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The Daily Dispatch: March 7, 1864., [Electronic resource], More of the raid — the division of Kilpatrick's command. (search)
ndon. He had 7,000 infantry, and occupied Madison Court-House on Sunday morning. He also brought with him about 2,500 cavalry and two pieces of artillery, under Gen. Custar. The cavalry and artillery, commanded by Custar, left on Sunday for Stanardsville, Green county, where it arrived on Monday, and pushed forward to Charlottesville. About twelve o'clock they arrived in the vicinity of Rio Mills, where Stuart's horse artillery, under Major Beckham, was stationed. As soon as the enemy crossreinforced; let's go back," which they did at a double quick; nor did they halt to camp until they reached their infantry support at Madison Court-House. Our correspondent says: Gen. Stuart on Monday moved upon the enemy's near towards Stanardsville, and charged them as they were retreating on Tuesday morning near Wolf on; but owing to the disparity of his numbers, when compared with those of the enemy, he was forced to give back, and the enemy were enabled to make good their retreat.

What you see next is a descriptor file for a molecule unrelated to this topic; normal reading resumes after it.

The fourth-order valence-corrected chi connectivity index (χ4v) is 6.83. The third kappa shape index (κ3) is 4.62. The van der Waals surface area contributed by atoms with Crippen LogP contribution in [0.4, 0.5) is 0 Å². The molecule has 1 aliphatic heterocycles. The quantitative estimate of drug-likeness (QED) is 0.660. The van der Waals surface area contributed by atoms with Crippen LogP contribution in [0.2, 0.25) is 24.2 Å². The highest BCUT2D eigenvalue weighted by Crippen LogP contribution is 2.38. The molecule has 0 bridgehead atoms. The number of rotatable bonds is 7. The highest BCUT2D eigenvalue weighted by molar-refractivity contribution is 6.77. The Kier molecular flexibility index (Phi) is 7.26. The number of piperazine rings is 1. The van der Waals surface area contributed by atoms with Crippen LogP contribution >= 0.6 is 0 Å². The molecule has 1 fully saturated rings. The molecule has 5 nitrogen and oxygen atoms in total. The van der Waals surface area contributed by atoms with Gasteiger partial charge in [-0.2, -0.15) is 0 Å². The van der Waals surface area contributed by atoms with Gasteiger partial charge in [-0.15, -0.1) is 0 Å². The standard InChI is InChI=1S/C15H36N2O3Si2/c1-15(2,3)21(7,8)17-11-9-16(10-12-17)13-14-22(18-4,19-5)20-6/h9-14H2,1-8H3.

The Daily Dispatch: March 7, 1864., [Electronic resource], The question of Exchange — arrival of Confederate prisoners from Point Look out. (search)
Potomac is up to nine o'clock this morning. Heavy musketry carbine probably, firing was heard early this morning off to the extreme light, in the direction of Stanardsville, where it is supposed that cavalry were engaging the rebels. Madison C. H. as well as Spotsylvania C. H. are in one possession. There is an evident dispositit and marched upon it a short distance, discovered that with his ragged but indefatigable, followers, had succeeded in getting into his rear. As they neared Stanardsville, about fifteen miles from the little village of Madison, the rebel cavalry were seen drawn in line across the road. This meant hostility, and for some tihastily, and our men pursued them till they reached another road, which afforded no means of agrees. Col. Stedman, hearing the firing in the direction of Stanardsville, and knowing it must arise from an engagement between, Custar and the enemy, started back with his wearied men to the reflect of the beleaguered party. They p